The Android army gained yet another recruit Monday with the release of Samsung’s Galaxy Spica phone in Europe and the Commonwealth of Independent States (CIS), or former Soviet republics.
Equipped with an 800 MHz application processor and DivX support, the new device — also known as the “I5700” — reportedly runs Android 1.5, or “Cupcake.”
It will next be rolled out in the Middle East and Africa, Samsung said, but no mention was made of North American availability. Pricing was not announced.
First with DivX
The Samsung Galaxy Spica offers seamless connectivity, smooth access to Google mobile services and easy connection to popular social networking sites such as Facebook and MySpace, the company said.
Equipped with DNSe 2.0 for high sound quality and a 3.5-mm ear jack, the device features a slim, compact design, with a thickness of just 13.2 mm.
The Galaxy Spica is the first Android phone to support DivX, Samsung said, making it easier for users to watch high-quality video without the hassle of file format conversions.
The new device joins the Android-powered Samsung Galaxy GT-I7500, which debuted in Europe this summer; the Samsung Moment; and the Samsung Behold II, which is due to ship this fall in the United States.
Samsung also recently announced Bada, its own open mobile operating system.
No Turn-by-Turn Navigation
Though the Motorola Droid is already available with Android 2.0 — and its source code was just released –Samsung’s Galaxy Spica apparently runs version 1.5 instead, putting it at a potential disadvantage from the perspective of users.
It supports some Google services — including Search, Maps, Gmail, YouTube and Google Talk — but Android 2.0’s new Google Maps Navigation feature with turn-by-turn voice guidance is not among them.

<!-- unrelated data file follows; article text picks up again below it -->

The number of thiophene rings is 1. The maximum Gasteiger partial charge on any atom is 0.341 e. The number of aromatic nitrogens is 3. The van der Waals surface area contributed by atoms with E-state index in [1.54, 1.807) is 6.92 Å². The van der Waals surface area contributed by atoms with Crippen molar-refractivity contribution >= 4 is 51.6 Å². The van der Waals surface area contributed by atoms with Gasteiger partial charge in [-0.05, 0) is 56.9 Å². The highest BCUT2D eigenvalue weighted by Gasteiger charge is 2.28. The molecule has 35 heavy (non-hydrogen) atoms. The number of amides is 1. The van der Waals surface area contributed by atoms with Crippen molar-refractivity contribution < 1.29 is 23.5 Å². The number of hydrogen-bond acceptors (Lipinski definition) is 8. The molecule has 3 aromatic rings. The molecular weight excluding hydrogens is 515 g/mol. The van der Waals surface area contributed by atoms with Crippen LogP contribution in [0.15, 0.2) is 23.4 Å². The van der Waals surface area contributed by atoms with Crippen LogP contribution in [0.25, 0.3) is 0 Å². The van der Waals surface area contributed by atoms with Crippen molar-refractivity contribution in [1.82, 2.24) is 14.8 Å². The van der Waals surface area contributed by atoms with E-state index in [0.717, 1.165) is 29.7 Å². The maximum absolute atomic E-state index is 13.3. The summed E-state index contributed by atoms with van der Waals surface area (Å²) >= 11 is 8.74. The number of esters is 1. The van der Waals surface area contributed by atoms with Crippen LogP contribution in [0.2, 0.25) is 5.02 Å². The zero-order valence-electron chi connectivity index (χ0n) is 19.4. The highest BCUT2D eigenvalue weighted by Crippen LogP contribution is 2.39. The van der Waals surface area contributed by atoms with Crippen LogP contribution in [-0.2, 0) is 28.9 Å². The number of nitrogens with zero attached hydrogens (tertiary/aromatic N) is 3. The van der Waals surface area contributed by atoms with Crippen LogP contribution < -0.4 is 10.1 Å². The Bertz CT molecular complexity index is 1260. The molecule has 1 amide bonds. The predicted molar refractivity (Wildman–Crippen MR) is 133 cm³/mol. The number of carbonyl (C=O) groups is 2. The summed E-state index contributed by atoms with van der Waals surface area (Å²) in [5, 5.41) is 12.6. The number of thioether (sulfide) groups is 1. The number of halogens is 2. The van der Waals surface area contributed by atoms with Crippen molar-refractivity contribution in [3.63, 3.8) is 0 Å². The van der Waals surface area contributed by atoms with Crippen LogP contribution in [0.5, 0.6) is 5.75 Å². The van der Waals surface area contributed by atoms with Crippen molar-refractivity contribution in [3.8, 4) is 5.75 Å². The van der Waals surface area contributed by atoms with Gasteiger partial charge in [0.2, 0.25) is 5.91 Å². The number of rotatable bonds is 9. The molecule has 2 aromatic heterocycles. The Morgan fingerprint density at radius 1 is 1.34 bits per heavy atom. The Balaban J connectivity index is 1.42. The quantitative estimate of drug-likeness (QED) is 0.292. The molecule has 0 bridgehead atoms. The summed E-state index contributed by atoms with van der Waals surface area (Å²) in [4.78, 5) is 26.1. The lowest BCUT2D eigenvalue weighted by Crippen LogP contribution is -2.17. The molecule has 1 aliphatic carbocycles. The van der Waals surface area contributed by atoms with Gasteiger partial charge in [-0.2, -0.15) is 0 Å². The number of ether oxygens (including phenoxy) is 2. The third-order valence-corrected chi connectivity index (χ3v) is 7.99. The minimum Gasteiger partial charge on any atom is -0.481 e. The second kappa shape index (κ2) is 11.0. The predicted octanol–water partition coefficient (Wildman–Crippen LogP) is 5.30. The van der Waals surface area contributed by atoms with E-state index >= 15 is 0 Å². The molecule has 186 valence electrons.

“It’s a bit smaller and less feature-rich by U.S. standards, but it’s aimed at some developing markets, like Africa,” Allen Nogee, a principal analyst with In-Stat, told LinuxInsider.
Why No 2.0?
It’s not entirely clear why the Samsung device doesn’t use Android 2.0.
“That’s a good question,” Nogee said.
There’s no exclusivity agreement between Verizon and Google, as far as he knows, but it looks as though no one except Verizon is releasing version 2.0 devices at this point.
Version 2.0 “does require greater memory and resources,” continued Nogee, “so it’s possible some devices on the lower side might only be able to run 1.5 and not 2.0, but that can’t be the explanation for all of the delays. It also might be just that companies building devices were taken off-guard by how [quickly] 2.0 has arrived, so they kept their plans to launch a 1.5 device.”
Samsung did not respond by press time to LinuxInsider’s request for comments.
‘Not a Huge Jump’
The difference between versions 1.5 and 2.0 of Android is “not a huge jump,” Chris Hazelton, research director for mobile and wireless with the 451 Group, told LinuxInsider.
Google worked specifically with Motorola to provide an early version of Android 2.0 for use in the Droid’s development, which likely took between 12 and 18 months, Hazelton noted.
That’s a telling point in the Linux world, he pointed out, since Google’s decision to provide such preferential access is “not in the spirit of open source.”
Meanwhile, there are rumors that a Korean manufacturer — either Samsung or LG — may now be working with Google in the same manner Motorola did for the creation of an Android 2.0-based device, Hazelton said.
‘A Gray Market Upgrade’
In any case, users with handsets that run on older versions of Android do have the option of forcibly upgrading them, Hazelton pointed out — which has already been done with the newly opened Android 2.0 code.
It’s “basically a gray market upgrade” that’s required, however, and involves reflashing the device, he said.
“You’d really need to be patient and very computer-savvy” to perform the upgrade, Hazelton explained. “There’s a good risk you could break your phone.”